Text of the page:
I miss expressions that don't use the word "fuck" — or that require a bit more thought than simply sneering:
Gone to pieces.
Give a hang.
All broke up on you.
I shouldn't wonder.
A: "We never go out any more."
B: "You're just a head in a rusty metal box."
A: "If you had been more careful, I wouldn't be just a head in a rusty metal box."*
Now is the time on Sprockets when we dance!
— except that I gave up dancing about five years ago.
It was a wide but brief window.
We're all wondering whether the blogging window also is on the list to be shuttered.
Unlike an old building, it won't deteriorate upon abandonment; however, like Miss Doxie, Diary of a Mad Brown Woman, BiblioBoy, etc., untended blogs may be retained as archives, but they won't be consulted.
I rarely even read anything old that I've written, much less all your words of wisdom or the hundreds of articles I've bookmarked or cut-and-pasted into text files … or downloaded as a student from JStor and other databases …
Reading old paper-based diaries proves consistently to be depressing and repulsive. I know now why my mother burned hers, why it upset me, and why I both wish to burn and probably will not … so much now is electronic; it will survive "all" but easy cyberwarfare.
Does the world really need more information from me? Granted, unlike manufacturing anything but recorded verbal ideas, writing doesn't tax the world much; it does not add to much pollution — one can use recycled paper and pencils, after all, instead of relying on available electricity (non-solar — you can read a Kindle in the sun, but you still need power; books use power to be produced … all the tree-moving and processing and inking and re-distribution, so many trucks; I so would like to know the environmental impact of our books … book-carbon-footprint). The weight of words in our information age is diminished by dilution. Even our static thoughts, thoughts recorded, are mere blowing puffs.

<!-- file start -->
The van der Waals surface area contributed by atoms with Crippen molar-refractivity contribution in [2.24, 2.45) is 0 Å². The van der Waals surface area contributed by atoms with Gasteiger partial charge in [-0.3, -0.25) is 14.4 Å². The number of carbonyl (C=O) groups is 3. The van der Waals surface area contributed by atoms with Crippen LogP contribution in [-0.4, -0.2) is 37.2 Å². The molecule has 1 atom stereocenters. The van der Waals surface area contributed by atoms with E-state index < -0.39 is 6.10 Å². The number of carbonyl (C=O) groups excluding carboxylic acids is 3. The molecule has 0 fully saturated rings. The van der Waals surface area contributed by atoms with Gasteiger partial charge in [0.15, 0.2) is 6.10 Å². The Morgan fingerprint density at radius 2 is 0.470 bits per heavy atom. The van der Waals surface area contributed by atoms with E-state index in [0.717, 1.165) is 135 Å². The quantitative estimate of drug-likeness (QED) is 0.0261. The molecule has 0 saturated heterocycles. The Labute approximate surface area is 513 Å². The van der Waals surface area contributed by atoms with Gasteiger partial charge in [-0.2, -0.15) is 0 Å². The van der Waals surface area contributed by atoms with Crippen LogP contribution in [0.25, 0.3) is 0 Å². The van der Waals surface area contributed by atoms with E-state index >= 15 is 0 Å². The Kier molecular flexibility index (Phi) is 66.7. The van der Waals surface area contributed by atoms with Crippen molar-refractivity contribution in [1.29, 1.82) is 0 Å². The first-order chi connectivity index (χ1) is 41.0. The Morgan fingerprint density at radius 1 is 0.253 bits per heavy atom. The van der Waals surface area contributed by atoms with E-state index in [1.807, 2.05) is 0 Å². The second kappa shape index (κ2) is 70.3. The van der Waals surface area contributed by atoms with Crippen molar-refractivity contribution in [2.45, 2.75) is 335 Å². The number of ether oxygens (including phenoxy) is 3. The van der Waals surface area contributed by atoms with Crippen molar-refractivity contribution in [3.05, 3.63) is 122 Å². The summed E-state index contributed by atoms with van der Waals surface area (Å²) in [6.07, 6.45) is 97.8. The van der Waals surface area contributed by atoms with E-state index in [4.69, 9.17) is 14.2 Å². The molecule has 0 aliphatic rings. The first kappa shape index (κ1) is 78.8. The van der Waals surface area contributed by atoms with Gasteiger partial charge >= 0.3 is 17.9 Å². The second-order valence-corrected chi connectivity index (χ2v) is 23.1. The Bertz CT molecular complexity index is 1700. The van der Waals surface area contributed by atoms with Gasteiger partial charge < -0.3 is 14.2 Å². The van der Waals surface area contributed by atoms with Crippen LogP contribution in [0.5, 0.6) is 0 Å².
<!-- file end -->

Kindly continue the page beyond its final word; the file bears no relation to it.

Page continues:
My point is that I don't have much to say.
To clarify, I have lots of experiences that I could indulge myself in recording, but I doubt their narrative value to others as well as their usefulness to me. And my greater desire is to be humorous, which is funny in itself — I can not translate life into funny stories. (I haven't given much time to trying that : )
Additionally, the things I want most to talk about are exceedingly private the more public my professional persona becomes. Already there are plenty of things I can't say on Facebook. Today I want to complain about being undercut. That's about as much detail I can provide. Tossing in this idiom may help elucidate: If you snooze, you lose.
Please note that it is only the appearance of sleep, and there is certainly no rest involved. I maintain that there is nothing wrong with refusing to be forced to volunteer. I am not one of those good people. I recall a few semi-voluntary giving-of-time sessions, and also one willing and rewarding one, and a number of repeated-event forced ones that seem to have turned me off from unrenumerative uses of my time that involve having to please others instead of just solely myself.
Asking more and providing less. Great recipe; would rather be at the zoo — it's Wild, Wacky and Wet Wednesday, and they are giving the animals ice and other frozen treats all day long! $2 admission, $2 hotdogs, $2 train rides!
*Saturday Night Live c. 1990.